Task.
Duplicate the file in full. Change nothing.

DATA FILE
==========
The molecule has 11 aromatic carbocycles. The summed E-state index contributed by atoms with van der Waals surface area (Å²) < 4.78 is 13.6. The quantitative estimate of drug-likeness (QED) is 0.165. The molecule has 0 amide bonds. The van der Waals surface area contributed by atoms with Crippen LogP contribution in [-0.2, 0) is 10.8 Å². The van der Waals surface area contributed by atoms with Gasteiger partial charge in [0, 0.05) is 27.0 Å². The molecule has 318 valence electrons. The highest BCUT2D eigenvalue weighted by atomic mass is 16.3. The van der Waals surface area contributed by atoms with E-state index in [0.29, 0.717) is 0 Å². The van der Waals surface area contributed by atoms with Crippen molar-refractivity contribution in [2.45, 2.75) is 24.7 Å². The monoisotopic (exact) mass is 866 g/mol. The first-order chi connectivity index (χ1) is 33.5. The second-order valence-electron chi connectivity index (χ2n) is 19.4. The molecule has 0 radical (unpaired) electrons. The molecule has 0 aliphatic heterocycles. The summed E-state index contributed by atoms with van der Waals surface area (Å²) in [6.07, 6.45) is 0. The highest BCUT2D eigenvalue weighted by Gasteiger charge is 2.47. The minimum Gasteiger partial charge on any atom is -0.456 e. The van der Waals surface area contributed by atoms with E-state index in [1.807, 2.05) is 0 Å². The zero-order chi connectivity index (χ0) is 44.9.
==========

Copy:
The molecule has 11 aromatic carbocycles. The summed E-state index contributed by atoms with van der Waals surface area (Å²) < 4.78 is 13.6. The quantitative estimate of drug-likeness (QED) is 0.165. The molecule has 0 amide bonds. The van der Waals surface area contributed by atoms with Crippen LogP contribution in [-0.2, 0) is 10.8 Å². The van der Waals surface area contributed by atoms with Gasteiger partial charge in [0, 0.05) is 27.0 Å². The molecule has 318 valence electrons. The highest BCUT2D eigenvalue weighted by atomic mass is 16.3. The van der Waals surface area contributed by atoms with E-state index in [0.29, 0.717) is 0 Å². The van der Waals surface area contributed by atoms with Crippen molar-refractivity contribution in [2.45, 2.75) is 24.7 Å². The monoisotopic (exact) mass is 866 g/mol. The first-order chi connectivity index (χ1) is 33.5. The second-order valence-electron chi connectivity index (χ2n) is 19.4. The molecule has 0 radical (unpaired) electrons. The molecule has 0 aliphatic heterocycles. The summed E-state index contributed by atoms with van der Waals surface area (Å²) in [6.07, 6.45) is 0. The highest BCUT2D eigenvalue weighted by Gasteiger charge is 2.47. The minimum Gasteiger partial charge on any atom is -0.456 e. The van der Waals surface area contributed by atoms with E-state index in [1.807, 2.05) is 0 Å². The zero-order chi connectivity index (χ0) is 44.9.